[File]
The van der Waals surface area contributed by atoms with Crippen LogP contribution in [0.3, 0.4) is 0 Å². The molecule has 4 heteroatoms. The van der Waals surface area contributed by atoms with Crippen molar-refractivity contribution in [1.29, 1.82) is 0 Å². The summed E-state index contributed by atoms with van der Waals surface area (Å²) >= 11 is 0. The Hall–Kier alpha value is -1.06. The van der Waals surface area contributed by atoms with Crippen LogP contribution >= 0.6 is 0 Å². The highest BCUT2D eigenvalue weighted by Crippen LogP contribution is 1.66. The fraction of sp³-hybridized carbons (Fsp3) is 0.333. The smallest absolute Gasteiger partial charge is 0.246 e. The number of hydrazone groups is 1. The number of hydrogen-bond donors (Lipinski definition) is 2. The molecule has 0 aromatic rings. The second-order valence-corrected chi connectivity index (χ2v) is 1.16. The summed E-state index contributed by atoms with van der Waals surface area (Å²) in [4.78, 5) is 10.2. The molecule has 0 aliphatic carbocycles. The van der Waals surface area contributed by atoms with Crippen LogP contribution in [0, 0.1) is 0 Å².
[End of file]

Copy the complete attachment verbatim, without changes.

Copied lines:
The van der Waals surface area contributed by atoms with Crippen LogP contribution in [0.3, 0.4) is 0 Å². The molecule has 4 heteroatoms. The van der Waals surface area contributed by atoms with Crippen molar-refractivity contribution in [1.29, 1.82) is 0 Å². The summed E-state index contributed by atoms with van der Waals surface area (Å²) >= 11 is 0. The Hall–Kier alpha value is -1.06. The van der Waals surface area contributed by atoms with Crippen LogP contribution >= 0.6 is 0 Å². The highest BCUT2D eigenvalue weighted by Crippen LogP contribution is 1.66. The fraction of sp³-hybridized carbons (Fsp3) is 0.333. The smallest absolute Gasteiger partial charge is 0.246 e. The number of hydrazone groups is 1. The number of hydrogen-bond donors (Lipinski definition) is 2. The molecule has 0 aromatic rings. The second-order valence-corrected chi connectivity index (χ2v) is 1.16. The summed E-state index contributed by atoms with van der Waals surface area (Å²) in [4.78, 5) is 10.2. The molecule has 0 aliphatic carbocycles. The van der Waals surface area contributed by atoms with Crippen LogP contribution in [0, 0.1) is 0 Å².